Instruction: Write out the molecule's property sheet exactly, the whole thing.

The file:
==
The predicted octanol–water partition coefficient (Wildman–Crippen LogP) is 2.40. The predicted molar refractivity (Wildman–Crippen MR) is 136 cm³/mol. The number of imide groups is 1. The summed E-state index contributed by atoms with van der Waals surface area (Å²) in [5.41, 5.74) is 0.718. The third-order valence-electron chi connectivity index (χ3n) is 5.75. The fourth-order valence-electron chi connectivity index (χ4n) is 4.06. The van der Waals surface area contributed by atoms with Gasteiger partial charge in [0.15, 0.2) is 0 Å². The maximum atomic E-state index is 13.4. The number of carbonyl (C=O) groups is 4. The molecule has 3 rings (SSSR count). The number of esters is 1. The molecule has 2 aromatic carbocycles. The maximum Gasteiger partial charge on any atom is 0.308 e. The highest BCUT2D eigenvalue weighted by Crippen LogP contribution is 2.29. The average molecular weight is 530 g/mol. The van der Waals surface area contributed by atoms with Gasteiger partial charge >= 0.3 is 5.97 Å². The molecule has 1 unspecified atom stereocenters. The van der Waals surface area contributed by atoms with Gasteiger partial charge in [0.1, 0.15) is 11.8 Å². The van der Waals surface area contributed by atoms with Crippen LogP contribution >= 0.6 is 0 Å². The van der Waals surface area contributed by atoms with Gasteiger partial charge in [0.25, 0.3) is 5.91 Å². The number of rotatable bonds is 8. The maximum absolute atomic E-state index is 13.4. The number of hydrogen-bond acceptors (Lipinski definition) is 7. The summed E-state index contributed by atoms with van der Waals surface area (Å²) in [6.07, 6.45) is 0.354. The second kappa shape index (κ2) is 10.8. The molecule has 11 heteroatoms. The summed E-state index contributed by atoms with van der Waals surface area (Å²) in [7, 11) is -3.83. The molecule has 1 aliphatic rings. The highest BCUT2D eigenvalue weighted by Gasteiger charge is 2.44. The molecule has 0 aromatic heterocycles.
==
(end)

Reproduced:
The predicted octanol–water partition coefficient (Wildman–Crippen LogP) is 2.40. The predicted molar refractivity (Wildman–Crippen MR) is 136 cm³/mol. The number of imide groups is 1. The summed E-state index contributed by atoms with van der Waals surface area (Å²) in [5.41, 5.74) is 0.718. The third-order valence-electron chi connectivity index (χ3n) is 5.75. The fourth-order valence-electron chi connectivity index (χ4n) is 4.06. The van der Waals surface area contributed by atoms with Gasteiger partial charge in [0.15, 0.2) is 0 Å². The maximum atomic E-state index is 13.4. The number of carbonyl (C=O) groups is 4. The molecule has 3 rings (SSSR count). The number of esters is 1. The molecule has 2 aromatic carbocycles. The maximum Gasteiger partial charge on any atom is 0.308 e. The highest BCUT2D eigenvalue weighted by Crippen LogP contribution is 2.29. The average molecular weight is 530 g/mol. The van der Waals surface area contributed by atoms with Gasteiger partial charge >= 0.3 is 5.97 Å². The molecule has 1 unspecified atom stereocenters. The van der Waals surface area contributed by atoms with Gasteiger partial charge in [0.1, 0.15) is 11.8 Å². The van der Waals surface area contributed by atoms with Crippen LogP contribution >= 0.6 is 0 Å². The van der Waals surface area contributed by atoms with Gasteiger partial charge in [0.25, 0.3) is 5.91 Å². The number of rotatable bonds is 8. The maximum absolute atomic E-state index is 13.4. The number of hydrogen-bond acceptors (Lipinski definition) is 7. The summed E-state index contributed by atoms with van der Waals surface area (Å²) in [6.07, 6.45) is 0.354. The second kappa shape index (κ2) is 10.8. The molecule has 11 heteroatoms. The summed E-state index contributed by atoms with van der Waals surface area (Å²) in [7, 11) is -3.83. The molecule has 1 aliphatic rings. The highest BCUT2D eigenvalue weighted by Gasteiger charge is 2.44. The molecule has 0 aromatic heterocycles.